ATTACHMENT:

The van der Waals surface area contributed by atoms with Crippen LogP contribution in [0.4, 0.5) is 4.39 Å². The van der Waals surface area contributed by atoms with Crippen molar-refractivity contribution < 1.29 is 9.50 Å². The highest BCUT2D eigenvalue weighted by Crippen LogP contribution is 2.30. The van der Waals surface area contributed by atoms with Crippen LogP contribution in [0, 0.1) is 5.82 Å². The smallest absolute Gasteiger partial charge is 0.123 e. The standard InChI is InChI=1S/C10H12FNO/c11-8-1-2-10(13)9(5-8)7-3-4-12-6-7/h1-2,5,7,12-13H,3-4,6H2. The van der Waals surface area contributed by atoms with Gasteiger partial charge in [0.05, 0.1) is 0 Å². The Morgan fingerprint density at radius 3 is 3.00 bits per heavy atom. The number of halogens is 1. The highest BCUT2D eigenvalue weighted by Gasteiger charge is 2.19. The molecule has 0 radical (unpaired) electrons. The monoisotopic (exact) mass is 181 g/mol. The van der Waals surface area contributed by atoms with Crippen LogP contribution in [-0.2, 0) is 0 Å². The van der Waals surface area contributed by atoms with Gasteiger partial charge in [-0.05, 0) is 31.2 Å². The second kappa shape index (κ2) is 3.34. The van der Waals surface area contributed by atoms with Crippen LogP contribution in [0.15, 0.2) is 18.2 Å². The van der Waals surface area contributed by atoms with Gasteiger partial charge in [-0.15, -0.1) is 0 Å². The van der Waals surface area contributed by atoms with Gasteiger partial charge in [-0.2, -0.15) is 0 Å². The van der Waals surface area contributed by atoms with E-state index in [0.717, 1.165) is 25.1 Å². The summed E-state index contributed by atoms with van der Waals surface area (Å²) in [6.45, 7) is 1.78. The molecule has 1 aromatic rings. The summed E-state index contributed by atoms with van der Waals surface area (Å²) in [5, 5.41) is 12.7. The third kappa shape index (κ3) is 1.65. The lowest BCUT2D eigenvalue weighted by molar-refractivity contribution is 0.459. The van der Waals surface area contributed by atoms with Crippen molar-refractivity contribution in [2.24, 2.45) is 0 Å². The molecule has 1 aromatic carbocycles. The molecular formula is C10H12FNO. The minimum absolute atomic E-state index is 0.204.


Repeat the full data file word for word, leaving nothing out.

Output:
The van der Waals surface area contributed by atoms with Crippen LogP contribution in [0.4, 0.5) is 4.39 Å². The van der Waals surface area contributed by atoms with Crippen molar-refractivity contribution < 1.29 is 9.50 Å². The highest BCUT2D eigenvalue weighted by Crippen LogP contribution is 2.30. The van der Waals surface area contributed by atoms with Crippen LogP contribution in [0, 0.1) is 5.82 Å². The smallest absolute Gasteiger partial charge is 0.123 e. The standard InChI is InChI=1S/C10H12FNO/c11-8-1-2-10(13)9(5-8)7-3-4-12-6-7/h1-2,5,7,12-13H,3-4,6H2. The van der Waals surface area contributed by atoms with Gasteiger partial charge in [0.05, 0.1) is 0 Å². The Morgan fingerprint density at radius 3 is 3.00 bits per heavy atom. The number of halogens is 1. The highest BCUT2D eigenvalue weighted by Gasteiger charge is 2.19. The molecule has 0 radical (unpaired) electrons. The monoisotopic (exact) mass is 181 g/mol. The van der Waals surface area contributed by atoms with Crippen LogP contribution in [-0.2, 0) is 0 Å². The van der Waals surface area contributed by atoms with Gasteiger partial charge in [-0.05, 0) is 31.2 Å². The second kappa shape index (κ2) is 3.34. The van der Waals surface area contributed by atoms with Crippen LogP contribution in [0.15, 0.2) is 18.2 Å². The van der Waals surface area contributed by atoms with Gasteiger partial charge in [-0.15, -0.1) is 0 Å². The van der Waals surface area contributed by atoms with Gasteiger partial charge in [-0.2, -0.15) is 0 Å². The van der Waals surface area contributed by atoms with E-state index in [0.717, 1.165) is 25.1 Å². The summed E-state index contributed by atoms with van der Waals surface area (Å²) in [6.45, 7) is 1.78. The molecule has 1 aromatic rings. The summed E-state index contributed by atoms with van der Waals surface area (Å²) in [5, 5.41) is 12.7. The third kappa shape index (κ3) is 1.65. The lowest BCUT2D eigenvalue weighted by molar-refractivity contribution is 0.459. The van der Waals surface area contributed by atoms with Crippen molar-refractivity contribution in [2.24, 2.45) is 0 Å². The molecule has 1 aromatic carbocycles. The molecular formula is C10H12FNO. The minimum absolute atomic E-state index is 0.204.